Clemson Football: Dabo Swinney Is Wise to Leave Wiggle Room on Sammy Watkins

Michael FelderNational CFB Lead WriterJune 13, 2012

MIAMI GARDENS, FL - JANUARY 04:  Sammy Watkins #2 of the Clemson Tigers looks on against the West Virginia Mountaineers during the Discover Orange Bowl at Sun Life Stadium on January 4, 2012 in Miami Gardens, Florida.  (Photo by Mike Ehrmann/Getty Images)
Mike Ehrmann/Getty Images

Yesterday, as reported by the Charleston Post and Courier, Dabo Swinney let us know that his star wide receiver, Sammy Watkins, is likely going to miss some time following his arrest this offseason.

In Swinney's words: 

Is there a chance he doesn’t miss any time? Probably not, Swinney said. I’m not going to make any decision until we get closer to playing time and the main reason for that is Sammy has a process he has to deal with; some things he has to fulfill this summer. A lot of that is going to depend on how he responds and so far he has hit a home run in every category of how he has responded to this situation.

Now that's a lot of wiggle room from a length of suspension standpoint.

The difference between "miss any time" and "miss two games" ranges from a quarter or a half to the full eight quarters associated with the first two contests for the Clemson Tigers.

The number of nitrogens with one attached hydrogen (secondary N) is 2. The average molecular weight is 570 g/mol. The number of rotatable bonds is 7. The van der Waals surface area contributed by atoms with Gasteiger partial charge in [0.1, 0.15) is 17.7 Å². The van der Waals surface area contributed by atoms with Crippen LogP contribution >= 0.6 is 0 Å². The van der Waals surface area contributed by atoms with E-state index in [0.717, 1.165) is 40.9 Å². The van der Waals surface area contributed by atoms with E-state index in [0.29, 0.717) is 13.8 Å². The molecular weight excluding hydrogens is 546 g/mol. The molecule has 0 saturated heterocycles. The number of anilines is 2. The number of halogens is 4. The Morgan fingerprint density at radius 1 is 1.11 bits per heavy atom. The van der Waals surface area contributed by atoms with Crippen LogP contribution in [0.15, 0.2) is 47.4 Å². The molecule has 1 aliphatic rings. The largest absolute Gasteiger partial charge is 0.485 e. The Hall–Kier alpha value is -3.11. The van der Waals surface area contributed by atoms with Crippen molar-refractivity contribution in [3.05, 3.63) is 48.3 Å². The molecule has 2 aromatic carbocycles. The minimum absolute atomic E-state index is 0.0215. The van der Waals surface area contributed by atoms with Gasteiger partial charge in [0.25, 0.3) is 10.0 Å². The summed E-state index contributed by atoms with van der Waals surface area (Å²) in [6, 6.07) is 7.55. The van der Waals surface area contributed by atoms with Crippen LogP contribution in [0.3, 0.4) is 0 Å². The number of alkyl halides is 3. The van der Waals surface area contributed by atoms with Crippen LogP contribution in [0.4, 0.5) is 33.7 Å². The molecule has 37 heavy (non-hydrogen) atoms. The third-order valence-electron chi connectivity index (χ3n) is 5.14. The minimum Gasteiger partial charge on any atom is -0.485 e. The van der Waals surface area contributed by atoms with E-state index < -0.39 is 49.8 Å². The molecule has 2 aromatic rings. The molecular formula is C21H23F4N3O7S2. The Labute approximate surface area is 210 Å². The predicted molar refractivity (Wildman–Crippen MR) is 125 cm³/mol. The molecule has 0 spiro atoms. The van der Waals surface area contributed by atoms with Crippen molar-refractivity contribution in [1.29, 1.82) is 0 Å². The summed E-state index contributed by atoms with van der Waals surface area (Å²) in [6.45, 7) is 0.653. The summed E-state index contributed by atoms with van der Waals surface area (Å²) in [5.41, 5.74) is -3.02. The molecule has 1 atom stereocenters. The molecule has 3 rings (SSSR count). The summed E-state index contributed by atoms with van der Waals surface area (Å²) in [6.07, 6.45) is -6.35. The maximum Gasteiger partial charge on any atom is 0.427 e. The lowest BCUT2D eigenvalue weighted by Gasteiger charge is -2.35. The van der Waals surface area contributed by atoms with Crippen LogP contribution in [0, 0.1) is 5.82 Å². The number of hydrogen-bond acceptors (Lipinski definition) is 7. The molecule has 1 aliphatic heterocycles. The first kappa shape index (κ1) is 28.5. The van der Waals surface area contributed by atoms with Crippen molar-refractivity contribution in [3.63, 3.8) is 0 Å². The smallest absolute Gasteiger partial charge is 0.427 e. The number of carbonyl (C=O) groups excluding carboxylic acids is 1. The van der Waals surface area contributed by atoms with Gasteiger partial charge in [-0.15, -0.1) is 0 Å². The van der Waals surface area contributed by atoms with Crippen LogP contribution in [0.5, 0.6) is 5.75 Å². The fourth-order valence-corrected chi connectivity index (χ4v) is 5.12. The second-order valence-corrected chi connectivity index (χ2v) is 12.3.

Let's face it: Sammy Watkins is one of, if not the, best players for this Clemson Tigers team. In their season opener against Auburn, they are going to need all hands on deck to help themselves grab a win and start their campaign off on the right foot.

That includes Sammy Watkins and his dynamic return and receiving ability.

That is not to say that Watkins should go undisciplined. Rather, that is to say that Dabo's smart to leave that door open for the kid to get back sooner, not later. Sammy Watkins is expected to be enrolled in his Pre-Trial Intervention program and that is a major discipline step. That's community service to pay his debt to society for the arrest and ultimately the program will wipe his record clean going forward.

There are more ways to discipline Watkins through the summer and fall than just suspension.

Sure, rival fans and people who have never sweat going up and down the stadium in August won't understand, and those folks really shouldn't count. Sammy Watkins, according to, is a good kid who made a bad decision. A kid who had one of the nicest police-arrested person interactions by all accounts, as NBC 7 News details:

"Toward the end of the recording the officer told Watkins, 'I appreciate you being so respectful with me.'

'Yes sir, you're welcome.'"

Let Sammy Watkins pay his debt to society, put in some extra conditioning and then come September, a minimal suspension will be in order that might get him on the field for some of the game against the Auburn Tigers.

There is no point in over-suspending a kid to look tough—especially a guy that has been far from a troublemaker to this point.